This is the final page (for now) presenting material relating to playing cards and their production. It deals with 20th century periodicals from the same archive as the other two pages.
An advert for De La rue's playing cards and the game "Alice in Wonderland".
An announcement of a bridge competition and prize of two packs of Bystander cards.
A cartoon using De La Rue's court cards as a basis for photos of famous people of the day. As it’s over two pages, there were two scans in the archive from which this is taken, hence the book-like join down the middle.
Goodall's games are on offer.
An odd advert for cards advertising Fry's Chocolate: I don't understand the reference to A.W. Ford of Bristol, a name I've never heard associated with the production of playing cards.
But three years later a similar pack is being advertised made by De La Rue; an interesting reference to production figures.
The Goodall packs for Bystander's Fragments are advertised in these two years; note the list of titles produced and that they were not to be reprinted. This one is from 1917.
In 1920 The Sketch and The Tatler printed a series of coloured adverts for De La Rue's playing cards.
Rather more mundane adverts appeared in other papers and magazines. Goodall had been taken over by De La Rue by this time. Note that Gainsborough's 'The Blue Boy' was being used at this period: it was still being used by Waddington, right up until the 1990s, when it was printed in Belgium.
The Humorist published a black and white version of the coloured advert below from Britannia.
This version is from 1969-71, the brief period of The Amalgamated Playing Card Company; the 'Morning Flight' is from c.1930 in the wild birds series.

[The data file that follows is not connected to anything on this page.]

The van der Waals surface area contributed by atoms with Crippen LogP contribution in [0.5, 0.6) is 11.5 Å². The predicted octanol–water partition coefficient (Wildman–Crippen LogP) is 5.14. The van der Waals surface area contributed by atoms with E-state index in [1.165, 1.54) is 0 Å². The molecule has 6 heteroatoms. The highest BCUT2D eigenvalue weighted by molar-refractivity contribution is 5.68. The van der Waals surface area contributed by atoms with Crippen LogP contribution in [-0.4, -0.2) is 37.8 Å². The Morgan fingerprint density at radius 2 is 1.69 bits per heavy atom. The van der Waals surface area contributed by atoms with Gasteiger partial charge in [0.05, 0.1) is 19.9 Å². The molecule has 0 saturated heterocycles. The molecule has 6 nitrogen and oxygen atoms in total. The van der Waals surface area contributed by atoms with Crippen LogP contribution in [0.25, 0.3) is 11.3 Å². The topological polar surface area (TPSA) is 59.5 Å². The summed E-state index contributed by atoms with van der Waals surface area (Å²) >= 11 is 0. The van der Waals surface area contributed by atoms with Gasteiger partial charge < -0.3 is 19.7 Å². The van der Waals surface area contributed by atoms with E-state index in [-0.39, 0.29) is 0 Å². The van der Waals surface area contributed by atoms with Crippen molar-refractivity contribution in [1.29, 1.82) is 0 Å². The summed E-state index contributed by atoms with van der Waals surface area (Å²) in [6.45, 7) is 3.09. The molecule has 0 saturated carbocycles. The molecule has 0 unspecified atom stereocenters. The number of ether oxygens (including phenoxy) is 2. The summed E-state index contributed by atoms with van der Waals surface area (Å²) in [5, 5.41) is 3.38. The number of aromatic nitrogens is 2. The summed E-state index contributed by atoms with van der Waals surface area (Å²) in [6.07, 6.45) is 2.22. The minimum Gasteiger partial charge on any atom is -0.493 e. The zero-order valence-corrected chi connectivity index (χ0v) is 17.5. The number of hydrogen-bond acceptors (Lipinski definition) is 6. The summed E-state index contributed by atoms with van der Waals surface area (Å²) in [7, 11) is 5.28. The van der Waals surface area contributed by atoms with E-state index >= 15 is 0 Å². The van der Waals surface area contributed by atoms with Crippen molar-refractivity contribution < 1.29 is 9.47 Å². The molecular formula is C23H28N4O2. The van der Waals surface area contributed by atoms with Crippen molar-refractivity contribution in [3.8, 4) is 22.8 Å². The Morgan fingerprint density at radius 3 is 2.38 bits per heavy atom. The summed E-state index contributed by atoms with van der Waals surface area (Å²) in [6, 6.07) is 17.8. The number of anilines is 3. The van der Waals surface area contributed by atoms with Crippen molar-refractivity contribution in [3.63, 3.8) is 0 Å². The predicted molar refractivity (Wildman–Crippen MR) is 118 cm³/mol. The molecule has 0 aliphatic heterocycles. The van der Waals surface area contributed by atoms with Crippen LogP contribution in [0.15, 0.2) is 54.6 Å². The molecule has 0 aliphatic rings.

The hundredth anniversary of card-making in Altenburg was celebrated in an article in The Sphere.
The card game Sum-it was being promoted around this time.
From 1936 the first Pepys card game are advertised.
1936 : 1937 : 1938
Two adverts from December 1939 refer to the onset of war. The right-hand page discusses other makers such as Multum in Parvo.
Waddington cards are advertised only sporadically, but the following give an idea of the range of what they had to offer.
Early on (they started in 1922) they seem to have introduced a variety of bridge called Buccaneer Bridge. It was to be played with a 56-card pack with 'ones' in addition to the aces. I've never seen a pack of these: has anyone else?
An advert for some of their up-market playing cards with Kirchner and Barribal backs.
W2.1 bridge-size courts from the period
Three games from this year.
Waddington introduced Par Bridge in 1938, of which there is a short notice below. It had hands to play out on the backs of the cards and was also intended to help beginning learn how to bid successfully. It continued until at least 1947.
By the end of the 1950s the firm had introduced or reintroduced a number of different card formats: Zulu, Kon-Vex, Rondo, wide and slimline. Kon-Vex had been introduced for the Coronation in 1953.
Siriol Clarry's pack of the Four Elements was introduced this year. Here is part of a review of the cards.
As I said, there are not many actual adverts for Waddington's cards, but here's one from 1962; it had been in use since 1954! The prices are interesting and note the reference to Calypso.
The reaffirmation of the establishment of the Amalgamated Playing Card Company, a 50-50 enterprise between De La Rue and Waddington, initially established during the Second World War in 1942 after the loss of De La Rue's Bunhill Row factory in the Blitz, was announced in 1963. The acquisition of Grimaud and Simon is referred to.
Grimaud's Tarot de Marseille is advertised in the UK, probably for the first time.